When making contact with a law firm, it will be useful for you to disclose your disability and ask them to make any accommodations you need to make the legal process easier for you. You should also ensure you talk about the following:
- The costs associated with a lawyer representing;
- Compensation available to you;
- Any relevant timelines and cutoff dates.
3. How can employees legally request for workplace accommodations (such as headphones or a quiet space) from their manager? If a manager refuses their workplace accommodations, what action can someone take?
It is useful to have medical evidence that supports any request that is made. For example, a letter from your GP or treating doctor that discloses your disability and recommends the adjustment that needs to be made.
You should put your request to your manager in writing, and ask for a response within an agreed time frame, say 7-21 days. If you feel comfortable doing so, you can suggest having a conversation with them to further discuss your request if it is required, and should bring a support person with you to the meeting. If your manager has an understanding of the request and the impact it will have on your workplace, they can better assess your request.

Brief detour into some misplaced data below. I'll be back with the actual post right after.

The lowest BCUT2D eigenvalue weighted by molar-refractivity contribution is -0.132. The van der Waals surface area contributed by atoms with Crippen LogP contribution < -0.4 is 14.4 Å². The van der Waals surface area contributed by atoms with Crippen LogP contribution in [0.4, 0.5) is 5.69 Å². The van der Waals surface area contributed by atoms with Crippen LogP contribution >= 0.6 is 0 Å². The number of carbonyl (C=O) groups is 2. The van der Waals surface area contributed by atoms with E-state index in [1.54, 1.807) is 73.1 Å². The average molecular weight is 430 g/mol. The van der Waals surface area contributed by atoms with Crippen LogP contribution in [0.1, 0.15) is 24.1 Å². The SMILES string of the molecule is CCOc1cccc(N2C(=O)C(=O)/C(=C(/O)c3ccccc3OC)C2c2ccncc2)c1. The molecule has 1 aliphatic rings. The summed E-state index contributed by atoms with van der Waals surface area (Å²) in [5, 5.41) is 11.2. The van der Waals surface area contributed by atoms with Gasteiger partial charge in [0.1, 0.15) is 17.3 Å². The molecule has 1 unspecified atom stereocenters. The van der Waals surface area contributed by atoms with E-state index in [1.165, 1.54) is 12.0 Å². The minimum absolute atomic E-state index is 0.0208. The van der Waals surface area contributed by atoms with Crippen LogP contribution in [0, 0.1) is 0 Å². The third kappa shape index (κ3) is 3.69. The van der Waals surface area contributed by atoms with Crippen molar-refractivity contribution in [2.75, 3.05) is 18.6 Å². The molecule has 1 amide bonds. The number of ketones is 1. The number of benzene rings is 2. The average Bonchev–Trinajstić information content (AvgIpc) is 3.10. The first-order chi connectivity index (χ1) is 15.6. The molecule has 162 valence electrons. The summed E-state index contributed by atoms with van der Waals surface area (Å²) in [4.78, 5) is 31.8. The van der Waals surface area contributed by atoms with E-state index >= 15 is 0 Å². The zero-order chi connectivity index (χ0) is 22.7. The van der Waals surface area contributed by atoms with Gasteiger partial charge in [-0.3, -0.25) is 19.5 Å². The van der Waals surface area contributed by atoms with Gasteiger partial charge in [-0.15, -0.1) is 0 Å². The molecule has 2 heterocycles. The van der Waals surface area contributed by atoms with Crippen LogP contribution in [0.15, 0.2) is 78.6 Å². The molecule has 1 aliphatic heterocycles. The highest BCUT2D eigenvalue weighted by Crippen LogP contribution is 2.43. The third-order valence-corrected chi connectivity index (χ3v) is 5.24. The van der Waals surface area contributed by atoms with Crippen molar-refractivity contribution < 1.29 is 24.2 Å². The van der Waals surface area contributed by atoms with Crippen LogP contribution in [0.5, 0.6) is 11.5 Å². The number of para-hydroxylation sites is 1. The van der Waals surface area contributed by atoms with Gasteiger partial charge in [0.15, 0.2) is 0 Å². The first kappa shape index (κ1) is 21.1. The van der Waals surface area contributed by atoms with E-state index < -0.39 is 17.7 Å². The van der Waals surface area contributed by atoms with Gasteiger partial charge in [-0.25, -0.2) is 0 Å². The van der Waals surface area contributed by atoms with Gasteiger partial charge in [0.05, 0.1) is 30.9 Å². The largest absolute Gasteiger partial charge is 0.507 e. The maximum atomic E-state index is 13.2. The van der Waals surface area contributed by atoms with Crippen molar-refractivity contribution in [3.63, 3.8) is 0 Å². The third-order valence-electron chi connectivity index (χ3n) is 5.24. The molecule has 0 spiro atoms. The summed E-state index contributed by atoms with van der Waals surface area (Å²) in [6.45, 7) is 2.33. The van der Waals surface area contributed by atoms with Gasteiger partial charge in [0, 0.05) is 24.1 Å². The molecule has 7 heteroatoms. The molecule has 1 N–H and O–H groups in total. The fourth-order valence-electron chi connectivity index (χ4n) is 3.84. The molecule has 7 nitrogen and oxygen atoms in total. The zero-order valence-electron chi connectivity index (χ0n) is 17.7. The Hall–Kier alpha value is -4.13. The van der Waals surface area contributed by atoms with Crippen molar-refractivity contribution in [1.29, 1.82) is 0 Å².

If your request is denied, you should ask for a written response outlining the reasons why the adjustments cannot be made. You may also wish to ask for a follow up meeting where the denial can be discussed, and to see if any way forward can be agreed upon.
Any agreement for adjustments should be outlined in writing and understood by both the employee and employer.